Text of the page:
This prayer service celebrates St. Thérèse of Lisieux, the “Little Flower.”
By Jean Grant
LEADER: Thérèse was born in 1873 and grew up as the youngest of nine children. Her mother died of breast cancer when she was four years old. Her sisters and father spoiled her, and she did not willingly do work around the house. When joining the cloistered Carmelite Sisters, she took the name Sister Thérèse of the Child Jesus and the Holy Face. She loved God and felt that God’s love was the most important thing. She had the disease tuberculosis for several years, but she didn’t tell anyone until it became serious. She died at the age of 24 on September 30, 1897. Her last words summarized her life’s mission: “My God, I love You!”
READER 1: St. Thérèse was encouraged by her sister to write in a journal. In Story of A Soul, her autobiography, she described her vocation as “love.” Her philosophy included the “little way” of trusting in Jesus. You do not need to do great things but do little things with great love. She related “scattering flowers” as each flower representing a small sacrifice, or a little action for God and love. Her sister edited her journal and had copies published. St. Thérèse became the third woman to be made a Doctor of the Church.
READER 2: Once St. Thérèse saw her sisters praying by a statue of Mary. Thérèse had a fever and was seriously ill, so it was a miracle when she saw the statue smile at her, and she was then cured. St. Thérèse was often one to give up in a rough situation, so when people badgered her about the vision of Mary she finally said she couldn’t give details and people thought she just made it up.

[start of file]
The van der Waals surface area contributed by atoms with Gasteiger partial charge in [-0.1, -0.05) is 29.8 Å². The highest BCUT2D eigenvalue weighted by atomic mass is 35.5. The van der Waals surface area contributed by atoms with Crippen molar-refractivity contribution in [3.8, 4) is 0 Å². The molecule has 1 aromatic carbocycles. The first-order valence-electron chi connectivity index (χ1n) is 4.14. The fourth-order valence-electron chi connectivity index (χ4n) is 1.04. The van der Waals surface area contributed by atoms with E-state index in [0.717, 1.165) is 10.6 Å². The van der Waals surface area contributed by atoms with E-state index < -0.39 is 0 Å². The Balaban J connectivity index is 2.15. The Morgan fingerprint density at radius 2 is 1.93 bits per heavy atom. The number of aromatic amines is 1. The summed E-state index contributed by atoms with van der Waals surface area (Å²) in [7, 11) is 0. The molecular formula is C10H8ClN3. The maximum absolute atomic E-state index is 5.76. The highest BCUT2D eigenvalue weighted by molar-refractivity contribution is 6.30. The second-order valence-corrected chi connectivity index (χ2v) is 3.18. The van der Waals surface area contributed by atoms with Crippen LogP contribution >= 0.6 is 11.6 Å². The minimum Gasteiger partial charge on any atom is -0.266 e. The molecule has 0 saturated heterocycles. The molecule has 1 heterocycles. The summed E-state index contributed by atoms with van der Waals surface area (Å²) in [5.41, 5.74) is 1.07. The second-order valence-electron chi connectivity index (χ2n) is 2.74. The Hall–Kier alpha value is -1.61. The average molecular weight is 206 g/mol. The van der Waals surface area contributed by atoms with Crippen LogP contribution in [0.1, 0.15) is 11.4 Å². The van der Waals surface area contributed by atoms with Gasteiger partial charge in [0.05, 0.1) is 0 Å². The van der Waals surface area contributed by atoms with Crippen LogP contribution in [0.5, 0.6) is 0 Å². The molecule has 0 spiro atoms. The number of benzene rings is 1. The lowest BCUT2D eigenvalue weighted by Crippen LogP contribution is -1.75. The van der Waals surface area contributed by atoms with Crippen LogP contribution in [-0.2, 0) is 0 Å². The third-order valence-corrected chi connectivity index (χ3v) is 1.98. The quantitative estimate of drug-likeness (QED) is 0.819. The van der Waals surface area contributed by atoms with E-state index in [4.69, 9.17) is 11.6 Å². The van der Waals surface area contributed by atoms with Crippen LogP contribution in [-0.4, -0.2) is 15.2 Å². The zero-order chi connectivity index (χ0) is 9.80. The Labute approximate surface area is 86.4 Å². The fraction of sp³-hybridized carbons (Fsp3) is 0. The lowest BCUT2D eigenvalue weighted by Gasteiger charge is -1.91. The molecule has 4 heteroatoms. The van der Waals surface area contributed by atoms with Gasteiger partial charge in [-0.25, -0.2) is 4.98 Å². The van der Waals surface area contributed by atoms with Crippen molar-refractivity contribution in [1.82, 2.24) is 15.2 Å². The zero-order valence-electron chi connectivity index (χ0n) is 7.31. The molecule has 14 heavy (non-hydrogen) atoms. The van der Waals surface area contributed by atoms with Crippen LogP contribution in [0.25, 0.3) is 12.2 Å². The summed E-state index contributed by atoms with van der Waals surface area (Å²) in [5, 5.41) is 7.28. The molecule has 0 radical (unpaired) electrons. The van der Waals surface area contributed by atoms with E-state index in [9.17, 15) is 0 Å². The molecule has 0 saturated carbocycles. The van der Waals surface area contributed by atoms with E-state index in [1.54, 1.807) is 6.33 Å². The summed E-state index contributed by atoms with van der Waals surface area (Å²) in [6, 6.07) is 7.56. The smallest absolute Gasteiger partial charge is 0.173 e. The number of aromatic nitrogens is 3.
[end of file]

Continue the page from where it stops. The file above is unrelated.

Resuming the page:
LEADER: Let us all recite the “My Novena Rose Prayer” used to place your petitions in the hands of St. Thérèse:
ALL: O Little Thérèse of the Child Jesus, please pick for me a rose from the heavenly gardens and send it to me as a message of love.
O Little Flower of Jesus, ask God to grant the favors I now place with confidence in your hands …
(Mention in silence here)
St. Thérèse, help me to always believe as you did in God’s great love for me, so that I might imitate your “Little Way” each day.
LEADER: St. Thérèse developed the habit of mental prayer, where she would sit in solitude and think of God, life, and eternity. She had many horrible times in her life. On one occasion, she suffered from dryness in prayer. She remarked that “God isn’t doing much to keep the conversation going.” The only way she could prove her love for others was by scattering rose petals of love. Little sacrifices cost her more than big pronouncements. Thérèse struggled because she didn’t just want to be good; she wanted to be a saint. If love was the key, she realized her true vocation would be love.
READER 1: St. Thérèse of Lisieux became a patron of the missions. Although she had not traveled to any foreign places, she constantly supported the missions with her prayers and love. “It is the little things that keep God’s kingdom going.” Roses have been described and experienced as St. Thérèse’s signature.
To learn more about this saint, explore the Society of the Little Flower website, with adult supervision.
Jean Grant is a retired teacher from St. Charles, Missouri.